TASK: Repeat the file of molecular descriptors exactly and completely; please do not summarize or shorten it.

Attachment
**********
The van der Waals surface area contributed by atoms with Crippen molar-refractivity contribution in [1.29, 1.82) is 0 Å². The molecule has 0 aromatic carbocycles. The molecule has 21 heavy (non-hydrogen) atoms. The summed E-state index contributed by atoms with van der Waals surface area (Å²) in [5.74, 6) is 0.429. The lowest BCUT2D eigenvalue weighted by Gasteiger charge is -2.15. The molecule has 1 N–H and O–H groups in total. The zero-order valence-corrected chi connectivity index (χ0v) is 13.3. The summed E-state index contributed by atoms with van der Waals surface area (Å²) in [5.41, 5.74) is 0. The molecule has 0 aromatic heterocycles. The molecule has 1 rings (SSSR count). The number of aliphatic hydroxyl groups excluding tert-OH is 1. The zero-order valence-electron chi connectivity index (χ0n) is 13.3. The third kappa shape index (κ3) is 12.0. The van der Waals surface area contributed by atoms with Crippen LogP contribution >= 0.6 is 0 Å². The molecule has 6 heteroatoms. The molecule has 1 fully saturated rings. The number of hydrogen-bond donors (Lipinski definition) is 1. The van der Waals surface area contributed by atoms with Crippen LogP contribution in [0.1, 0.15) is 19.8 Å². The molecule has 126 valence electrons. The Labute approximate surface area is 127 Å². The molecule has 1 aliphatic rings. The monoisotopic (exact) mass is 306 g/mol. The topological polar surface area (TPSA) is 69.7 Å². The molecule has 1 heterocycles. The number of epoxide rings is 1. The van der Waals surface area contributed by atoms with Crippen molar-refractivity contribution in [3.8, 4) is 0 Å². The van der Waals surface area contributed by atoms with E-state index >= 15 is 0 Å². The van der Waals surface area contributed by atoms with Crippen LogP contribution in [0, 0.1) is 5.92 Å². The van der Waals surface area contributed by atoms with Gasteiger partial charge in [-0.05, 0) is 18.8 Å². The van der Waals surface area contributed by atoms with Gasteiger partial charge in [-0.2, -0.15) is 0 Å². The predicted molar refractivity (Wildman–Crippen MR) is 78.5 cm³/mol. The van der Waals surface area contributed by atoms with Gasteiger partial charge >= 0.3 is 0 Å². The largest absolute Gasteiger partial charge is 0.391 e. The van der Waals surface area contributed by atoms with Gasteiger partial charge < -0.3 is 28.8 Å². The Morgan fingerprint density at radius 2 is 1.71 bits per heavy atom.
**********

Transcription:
The van der Waals surface area contributed by atoms with Crippen molar-refractivity contribution in [1.29, 1.82) is 0 Å². The molecule has 0 aromatic carbocycles. The molecule has 21 heavy (non-hydrogen) atoms. The summed E-state index contributed by atoms with van der Waals surface area (Å²) in [5.74, 6) is 0.429. The lowest BCUT2D eigenvalue weighted by Gasteiger charge is -2.15. The molecule has 1 N–H and O–H groups in total. The zero-order valence-corrected chi connectivity index (χ0v) is 13.3. The summed E-state index contributed by atoms with van der Waals surface area (Å²) in [5.41, 5.74) is 0. The molecule has 0 aromatic heterocycles. The molecule has 1 rings (SSSR count). The number of aliphatic hydroxyl groups excluding tert-OH is 1. The zero-order valence-electron chi connectivity index (χ0n) is 13.3. The third kappa shape index (κ3) is 12.0. The van der Waals surface area contributed by atoms with Crippen LogP contribution >= 0.6 is 0 Å². The molecule has 6 heteroatoms. The molecule has 1 fully saturated rings. The number of hydrogen-bond donors (Lipinski definition) is 1. The van der Waals surface area contributed by atoms with Crippen LogP contribution in [0.1, 0.15) is 19.8 Å². The molecule has 126 valence electrons. The Labute approximate surface area is 127 Å². The molecule has 1 aliphatic rings. The monoisotopic (exact) mass is 306 g/mol. The topological polar surface area (TPSA) is 69.7 Å². The molecule has 1 heterocycles. The number of epoxide rings is 1. The van der Waals surface area contributed by atoms with Crippen molar-refractivity contribution in [3.8, 4) is 0 Å². The van der Waals surface area contributed by atoms with E-state index >= 15 is 0 Å². The van der Waals surface area contributed by atoms with Crippen LogP contribution in [0, 0.1) is 5.92 Å². The van der Waals surface area contributed by atoms with Gasteiger partial charge in [-0.05, 0) is 18.8 Å². The van der Waals surface area contributed by atoms with Gasteiger partial charge in [-0.2, -0.15) is 0 Å². The predicted molar refractivity (Wildman–Crippen MR) is 78.5 cm³/mol. The van der Waals surface area contributed by atoms with Gasteiger partial charge >= 0.3 is 0 Å². The largest absolute Gasteiger partial charge is 0.391 e. The van der Waals surface area contributed by atoms with Gasteiger partial charge < -0.3 is 28.8 Å². The Morgan fingerprint density at radius 2 is 1.71 bits per heavy atom.